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First Thoughts: A damaging summer for Obama

New NBC/WSJ poll shows Obama suffered a damaging summer, and it’s the political backdrop to his big speech on Thursday… But ALL of Washington takes a hit in the poll, and there are some silver linings for the president… The new official leader in the GOP race, per the poll: Rick Perry… Public backs Dem ideas for Super Committee… Romney unveils his jobs/economic plan at 3:30 pm ET in Nevada… Shake up in Bachmann Land, solidifying the perception that she is standing outside of the two-person Perry-vs.-Romney race… And Perry Super PAC plans to spend $55 million.

*** A damaging summer for Obama: Every summer, we've observed, has damaged Barack Obama since he became a national figure. But the most recent Dog Days of August -- which included the end to the bruising debt-ceiling fight and the subsequent S&P downgrade -- bit into Obama harder than ever before, sending him to the lowest point of his presidency. According to our new NBC/WSJ poll, Obama's approval rating stands at a low of 44% (a three-point drop since June); approval of his economic handling hit a low 37%; and only 19% think the country is headed in the right direction, which is the lowest mark in his presidency. Perhaps most ominously, 54% believe he's suffering a long-term setback from which he'll unlikely to recover -- virtually identical to George W. Bush's standing on this question after Hurricane Katrina. That suggests the public is giving up on Obama, which is why Thursday’s speech is so important for him.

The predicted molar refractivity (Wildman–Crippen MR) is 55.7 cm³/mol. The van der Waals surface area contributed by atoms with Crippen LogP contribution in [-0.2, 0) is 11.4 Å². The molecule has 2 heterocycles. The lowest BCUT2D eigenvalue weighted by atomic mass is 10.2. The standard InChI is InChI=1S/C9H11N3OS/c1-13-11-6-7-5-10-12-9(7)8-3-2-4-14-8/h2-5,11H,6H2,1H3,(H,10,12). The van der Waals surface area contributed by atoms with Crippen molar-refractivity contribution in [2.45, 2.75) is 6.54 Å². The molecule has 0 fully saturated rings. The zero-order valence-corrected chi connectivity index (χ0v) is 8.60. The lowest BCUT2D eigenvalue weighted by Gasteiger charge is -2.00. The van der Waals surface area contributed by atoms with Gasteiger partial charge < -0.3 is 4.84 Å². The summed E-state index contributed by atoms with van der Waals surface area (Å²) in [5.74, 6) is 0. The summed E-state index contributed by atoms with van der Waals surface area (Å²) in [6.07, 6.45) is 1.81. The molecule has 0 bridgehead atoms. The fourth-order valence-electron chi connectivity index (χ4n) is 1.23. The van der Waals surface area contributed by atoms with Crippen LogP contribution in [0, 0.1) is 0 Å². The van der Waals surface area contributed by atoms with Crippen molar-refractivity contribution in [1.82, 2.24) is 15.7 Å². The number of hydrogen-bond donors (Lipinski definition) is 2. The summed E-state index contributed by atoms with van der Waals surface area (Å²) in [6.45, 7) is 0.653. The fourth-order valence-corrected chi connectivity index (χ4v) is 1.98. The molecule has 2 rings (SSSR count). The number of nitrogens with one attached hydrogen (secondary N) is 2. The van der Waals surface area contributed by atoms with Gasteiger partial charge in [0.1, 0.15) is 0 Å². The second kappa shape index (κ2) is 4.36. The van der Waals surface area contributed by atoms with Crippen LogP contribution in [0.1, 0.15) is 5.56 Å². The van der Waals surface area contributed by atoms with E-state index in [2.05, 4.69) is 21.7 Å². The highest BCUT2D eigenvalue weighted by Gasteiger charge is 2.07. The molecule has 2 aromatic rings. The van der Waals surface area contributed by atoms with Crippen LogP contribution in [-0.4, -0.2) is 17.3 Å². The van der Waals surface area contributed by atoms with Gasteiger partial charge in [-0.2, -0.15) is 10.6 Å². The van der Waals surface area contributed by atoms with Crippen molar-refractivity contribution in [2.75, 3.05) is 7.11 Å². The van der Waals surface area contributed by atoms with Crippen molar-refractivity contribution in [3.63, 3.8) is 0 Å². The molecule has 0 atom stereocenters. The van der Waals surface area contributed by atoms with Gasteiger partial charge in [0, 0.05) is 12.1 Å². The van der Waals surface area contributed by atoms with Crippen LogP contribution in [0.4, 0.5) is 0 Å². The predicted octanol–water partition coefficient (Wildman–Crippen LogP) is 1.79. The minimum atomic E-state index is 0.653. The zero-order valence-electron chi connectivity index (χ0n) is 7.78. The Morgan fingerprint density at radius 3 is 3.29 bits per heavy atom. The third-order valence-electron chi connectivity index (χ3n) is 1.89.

AP

President Obama greeting supporters at a Labor Day speech in Detroit, Monday, September 5, 2011.